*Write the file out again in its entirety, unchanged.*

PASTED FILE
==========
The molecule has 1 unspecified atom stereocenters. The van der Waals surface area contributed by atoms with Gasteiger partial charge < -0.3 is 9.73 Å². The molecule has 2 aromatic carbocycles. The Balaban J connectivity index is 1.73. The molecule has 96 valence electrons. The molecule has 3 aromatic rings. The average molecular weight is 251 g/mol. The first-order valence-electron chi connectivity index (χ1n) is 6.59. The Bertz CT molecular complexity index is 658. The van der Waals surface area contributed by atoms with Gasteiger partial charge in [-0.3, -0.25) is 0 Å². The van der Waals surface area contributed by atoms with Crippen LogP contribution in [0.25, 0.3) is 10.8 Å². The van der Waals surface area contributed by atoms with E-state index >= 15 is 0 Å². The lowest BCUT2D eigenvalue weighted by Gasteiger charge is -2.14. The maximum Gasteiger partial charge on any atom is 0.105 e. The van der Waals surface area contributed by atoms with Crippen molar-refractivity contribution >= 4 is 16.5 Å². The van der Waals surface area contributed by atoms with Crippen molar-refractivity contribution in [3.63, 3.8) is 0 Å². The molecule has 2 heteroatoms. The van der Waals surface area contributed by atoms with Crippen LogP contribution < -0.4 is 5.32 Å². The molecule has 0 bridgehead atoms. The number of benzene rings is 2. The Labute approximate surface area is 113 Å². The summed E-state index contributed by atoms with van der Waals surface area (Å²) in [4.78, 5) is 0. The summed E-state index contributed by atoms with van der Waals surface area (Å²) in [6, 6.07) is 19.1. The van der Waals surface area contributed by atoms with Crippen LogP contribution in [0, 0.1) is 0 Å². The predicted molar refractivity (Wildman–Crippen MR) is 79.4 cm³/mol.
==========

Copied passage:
The molecule has 1 unspecified atom stereocenters. The van der Waals surface area contributed by atoms with Gasteiger partial charge < -0.3 is 9.73 Å². The molecule has 2 aromatic carbocycles. The Balaban J connectivity index is 1.73. The molecule has 96 valence electrons. The molecule has 3 aromatic rings. The average molecular weight is 251 g/mol. The first-order valence-electron chi connectivity index (χ1n) is 6.59. The Bertz CT molecular complexity index is 658. The van der Waals surface area contributed by atoms with Gasteiger partial charge in [-0.3, -0.25) is 0 Å². The van der Waals surface area contributed by atoms with Crippen LogP contribution in [0.25, 0.3) is 10.8 Å². The van der Waals surface area contributed by atoms with E-state index >= 15 is 0 Å². The lowest BCUT2D eigenvalue weighted by Gasteiger charge is -2.14. The maximum Gasteiger partial charge on any atom is 0.105 e. The van der Waals surface area contributed by atoms with Crippen molar-refractivity contribution >= 4 is 16.5 Å². The van der Waals surface area contributed by atoms with Crippen molar-refractivity contribution in [3.63, 3.8) is 0 Å². The molecule has 2 heteroatoms. The van der Waals surface area contributed by atoms with Crippen LogP contribution < -0.4 is 5.32 Å². The molecule has 0 bridgehead atoms. The number of benzene rings is 2. The Labute approximate surface area is 113 Å². The summed E-state index contributed by atoms with van der Waals surface area (Å²) in [4.78, 5) is 0. The summed E-state index contributed by atoms with van der Waals surface area (Å²) in [6, 6.07) is 19.1. The van der Waals surface area contributed by atoms with Crippen LogP contribution in [0, 0.1) is 0 Å². The predicted molar refractivity (Wildman–Crippen MR) is 79.4 cm³/mol.